File-Sharing, Not Such A New Phenomenon.

I’m sorry if I am coming across as naive, but music file-sharing isn’t a phenomenon that has cropped up in the digital age.

This post was spurred on by a conversation on Radio 5Live with Richard Bacon talking to Feargal Sharkey who is now, these days, head of UK Music, an umbrella organisation representing the collective interests of the UK’s commercial music industry (info, Wikipedia).

They were talking about people sharing music files on the Internet. But while the conversation started I was thinking “this is NOT a recent phenomenon”. We have been file sharing for many years. Okay, it might not be on the scale it is now, due to the way the Internet has allowed people around the world to interact with each other, but it has been going on for a LONG time.

I lived in an age where the vinyl record and radio ruled. Many people who bought an album preserved it by making a cassette. And if they had a friend who was into the same music, they’d make a copy for them.

The top 40 would play on the radio on Sunday afternoon and if you had a cassette recorder and a blank tape handy, you’d record your favourite hits from the top 40 off the radio.

Then the CD player and CDs came along. Copy the CD on cassette for your friend, then the PC came along, but the Internet was a bit too slow for mass file-sharing, so we exchanged CDs via mail swaps.

And then finally high-speed Internet came along and we were not only able to share files, but buy MP3s from reputable music sites like iTunes.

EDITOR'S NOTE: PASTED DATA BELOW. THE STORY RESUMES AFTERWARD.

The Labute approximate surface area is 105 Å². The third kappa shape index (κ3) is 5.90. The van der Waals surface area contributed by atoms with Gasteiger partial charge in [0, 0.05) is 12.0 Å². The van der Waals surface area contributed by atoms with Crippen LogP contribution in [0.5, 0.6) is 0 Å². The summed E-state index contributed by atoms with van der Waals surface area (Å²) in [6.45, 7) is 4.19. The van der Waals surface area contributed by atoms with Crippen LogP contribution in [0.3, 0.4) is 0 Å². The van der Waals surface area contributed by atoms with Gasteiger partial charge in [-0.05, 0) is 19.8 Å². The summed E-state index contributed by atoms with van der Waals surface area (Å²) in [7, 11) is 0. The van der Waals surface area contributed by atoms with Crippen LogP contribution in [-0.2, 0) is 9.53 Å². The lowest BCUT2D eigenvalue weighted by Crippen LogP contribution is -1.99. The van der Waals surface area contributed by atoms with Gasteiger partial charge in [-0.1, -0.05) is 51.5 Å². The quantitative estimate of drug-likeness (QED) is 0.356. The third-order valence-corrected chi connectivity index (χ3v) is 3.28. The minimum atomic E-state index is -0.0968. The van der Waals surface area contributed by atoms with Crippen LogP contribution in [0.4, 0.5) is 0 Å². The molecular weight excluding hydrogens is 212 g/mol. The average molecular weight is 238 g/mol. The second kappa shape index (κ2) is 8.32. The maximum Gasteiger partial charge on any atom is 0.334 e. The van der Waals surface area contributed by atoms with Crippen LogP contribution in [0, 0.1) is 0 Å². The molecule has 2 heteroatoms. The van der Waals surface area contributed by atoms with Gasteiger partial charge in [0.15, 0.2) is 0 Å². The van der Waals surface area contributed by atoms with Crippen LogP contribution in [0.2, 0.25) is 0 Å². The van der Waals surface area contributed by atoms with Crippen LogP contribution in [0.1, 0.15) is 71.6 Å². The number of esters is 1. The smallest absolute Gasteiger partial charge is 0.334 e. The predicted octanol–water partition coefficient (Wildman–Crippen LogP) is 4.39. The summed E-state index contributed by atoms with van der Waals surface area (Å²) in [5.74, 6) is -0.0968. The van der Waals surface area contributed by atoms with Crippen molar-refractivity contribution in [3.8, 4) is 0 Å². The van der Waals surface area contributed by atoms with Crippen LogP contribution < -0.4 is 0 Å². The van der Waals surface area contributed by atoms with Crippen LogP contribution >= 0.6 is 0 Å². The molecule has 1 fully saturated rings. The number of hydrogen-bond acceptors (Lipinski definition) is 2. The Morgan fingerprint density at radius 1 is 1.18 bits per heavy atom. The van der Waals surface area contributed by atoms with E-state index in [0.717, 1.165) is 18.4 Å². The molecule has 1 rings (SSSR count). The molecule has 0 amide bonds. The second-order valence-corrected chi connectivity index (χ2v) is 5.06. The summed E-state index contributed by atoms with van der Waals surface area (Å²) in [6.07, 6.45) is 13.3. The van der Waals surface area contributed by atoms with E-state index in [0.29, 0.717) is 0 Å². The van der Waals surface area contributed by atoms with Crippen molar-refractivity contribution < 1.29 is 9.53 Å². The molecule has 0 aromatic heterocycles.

The law of balance has turned round. Music sold in its millions in the 1970s and into the 1980s. Songs like Do They Know Its Christmas sold millions. It wasn’t really shared by anyone. It would be utterly frowned upon to share it, it was a charity record after all. No one would have been seen DEAD trying to get a copy for nothing – still, if you were determined, you’d have taped it off the radio. I’m sure some people did.

All the millions belong to “illegal” downloading now though. It’s turned from lots of music sold and not much music sharing going on (although it WAS happening back then), to millions sharing, and not much music selling. Boo hoo!

The horse has bolted. People have a different and much lower value on music these days. The music industry just needs to be more innovative and come up with alternative ways to sell their product.

2 Replies to “File-Sharing, Not Such A New Phenomenon.”

  1. With this whole file sharing thing, I do have some sympathy for the bands and artists who say that it’s costing them in royalties BUT there is another side to this argument as well.In Australia, CD’s were over priced, like a lot of people, over the years I spent a small fortune getting my music collection together. In a sense, the music labels etc have only themselves to blame for pricing things so high. What makes me laugh though is they say you aren’t allowed to copy, distribute etc.. but they keep putting the tools in everyone’s hands – yeah that works LOL

  2. Em was making a similar point when I told her about my post. She’s spent thousands of pounds over the years, as she’s collected a lot of rare stuff. I feel sorry for artists starting out, because they need to make a living more. I can’t feel sorry for mega-bands like U2 who have amassed MILLIONS and use every trick in the book and the best lawyers money can buy to keep as much of their money as possible. As I said, it’s the newcomers starting out that I feel for, but it’s a bit of a double standard if you’re expecting to be paid for your music, when you’ve put it all up for free on Myspace. One final note is that although I’m sure it adds up if enough are sold, artists get something like 6 pence for every album sold – not exactly making them a fortune if they only sell albums in the hundreds. Say, if they’re a cult act, and not mainstream. I think Live Nation have a better structure. Their label looks after all the live rights and merchandising for bands as well.

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